London International Exhibition of Early Music
Early Music Young Ensemble Competition Finals
Blackheath, 8-10 November 2018
The London International Exhibition of Early Music is the latest incarnation of an annual event organised over many years by the Early Music Shop. It has had a number of names over the years, the most recent one being the Royal Greenwich International Early Music Festival, although it had been resident in Blackheath for a couple of years. My review of last year’s festival can be found here. Concerts have always been an important addition to the musical instrument exhibition, ranging from demonstration recitals on behalf of instrument makers, Performers Platforms, competition winner’s recitals and, this year, for the first time, the Early Music Young Ensemble Competition Finals, alongside more formal evening concerts by some leading names in the early music world. This year’s complete events diary can be seen here. The instrument exhibition itself takes place in the newly restored Blackheath Halls, with the concerts taking place in nearby churches.
Thursday 8 November
The first event of my two-day visit was a concert (in All Saints’ Church, Blackheath), by violinist Melanie Gruwez, winner of the 2018 Trinity Laban Historically Informed Performance Competition. She opened with Bach’s extraordinary Chaconne from the Partite in d, a virtuoso tour de force that would test any violinist. I was particularly impressed with Melanie Gruwez’s use of expressive rhetoric in her shading of tone, volume, and speed, making perfect sense of this complex work. The next three pieces were accompanied by Yunah Proost, cello – Tartini’s Didone Abbandonata Sonata, the Imitatione delle Campane from Johann Von Westhoff’s Violin Sonata in D minor (with its arpeggio passages over a plucked bass), and Corelli’s La Folia Sonata (Op5/12), which also included some impressive cello playing. Melanie finished with a thoughtful reading of Biber’s Passacaglia from the Rosary Sonatas. Opening with the Bach Chaconne was very brave, but I did wonder if it would have made a better conclusion, with the Biber played at the start. It was a shame that the church, although seemingly rather isolated, should have been so noisy, mostly from what I think was grass cutting machinery outside. And the acoustics made it very hard for anybody to hear Melanie Gruwez’s spoken commentary on the pieces.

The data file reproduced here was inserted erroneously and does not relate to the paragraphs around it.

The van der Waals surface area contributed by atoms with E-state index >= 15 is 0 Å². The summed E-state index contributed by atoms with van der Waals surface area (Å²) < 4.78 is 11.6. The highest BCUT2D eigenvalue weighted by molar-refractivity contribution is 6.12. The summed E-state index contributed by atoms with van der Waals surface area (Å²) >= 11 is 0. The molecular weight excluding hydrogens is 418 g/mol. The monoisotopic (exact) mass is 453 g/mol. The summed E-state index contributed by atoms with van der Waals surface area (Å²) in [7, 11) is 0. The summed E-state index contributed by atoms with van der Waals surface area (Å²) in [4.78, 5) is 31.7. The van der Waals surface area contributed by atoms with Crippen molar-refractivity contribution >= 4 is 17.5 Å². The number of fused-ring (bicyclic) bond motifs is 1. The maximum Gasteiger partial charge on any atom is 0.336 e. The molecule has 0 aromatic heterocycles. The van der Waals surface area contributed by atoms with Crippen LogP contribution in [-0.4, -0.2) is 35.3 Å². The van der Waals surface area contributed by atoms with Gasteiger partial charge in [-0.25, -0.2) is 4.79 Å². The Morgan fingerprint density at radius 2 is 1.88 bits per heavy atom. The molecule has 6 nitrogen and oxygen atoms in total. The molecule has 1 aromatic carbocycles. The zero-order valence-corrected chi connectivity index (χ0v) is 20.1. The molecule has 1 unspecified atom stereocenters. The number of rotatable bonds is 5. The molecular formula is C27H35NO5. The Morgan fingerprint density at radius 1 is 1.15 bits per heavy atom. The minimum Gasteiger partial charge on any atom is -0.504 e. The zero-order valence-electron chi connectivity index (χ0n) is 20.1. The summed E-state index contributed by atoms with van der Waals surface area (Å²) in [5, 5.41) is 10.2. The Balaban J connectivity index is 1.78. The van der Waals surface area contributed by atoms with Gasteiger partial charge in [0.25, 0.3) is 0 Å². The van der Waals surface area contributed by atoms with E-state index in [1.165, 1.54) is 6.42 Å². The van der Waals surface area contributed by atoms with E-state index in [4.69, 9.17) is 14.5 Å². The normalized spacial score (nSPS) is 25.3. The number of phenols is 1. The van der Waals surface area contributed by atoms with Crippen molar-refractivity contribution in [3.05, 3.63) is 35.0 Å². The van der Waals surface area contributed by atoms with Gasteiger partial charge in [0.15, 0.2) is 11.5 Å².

Performers Platform events were a new innovation last year, providing groups of (if my experience was anything to go by) somewhat varying quality a chance to showcase their talents. I was more selective in my choice of performers this year, going to just one – a performance (in St Michael & All Angels) by two prizewinning students of the Royal Birmingham Conservatoire, Kate Allsop, recorders, and Róza Bene, harpsichord. Their programme focussed on the music of French, Italian and English composers working in London during the 18th century when the recorder was enjoying huge popularity. They opened with an arrangement of Charles Dieupart’s Suite No. 3 in B minor, originally for harpsichord solo, its French-style Ouverture followed by a sequence of dance movements. Sonatas by Barsanti, and Babel followed. Kate Allsop’s playing was elegant with a gently restrained tone, and Róza Bene’s continuo playing was stylishly simple. My only suggestion is that they position themselves so that they can see each other. Kate’s frequent glances over her shoulder so much. The acoustics of the church were particularly effective, as were Kate’s spoken introductions.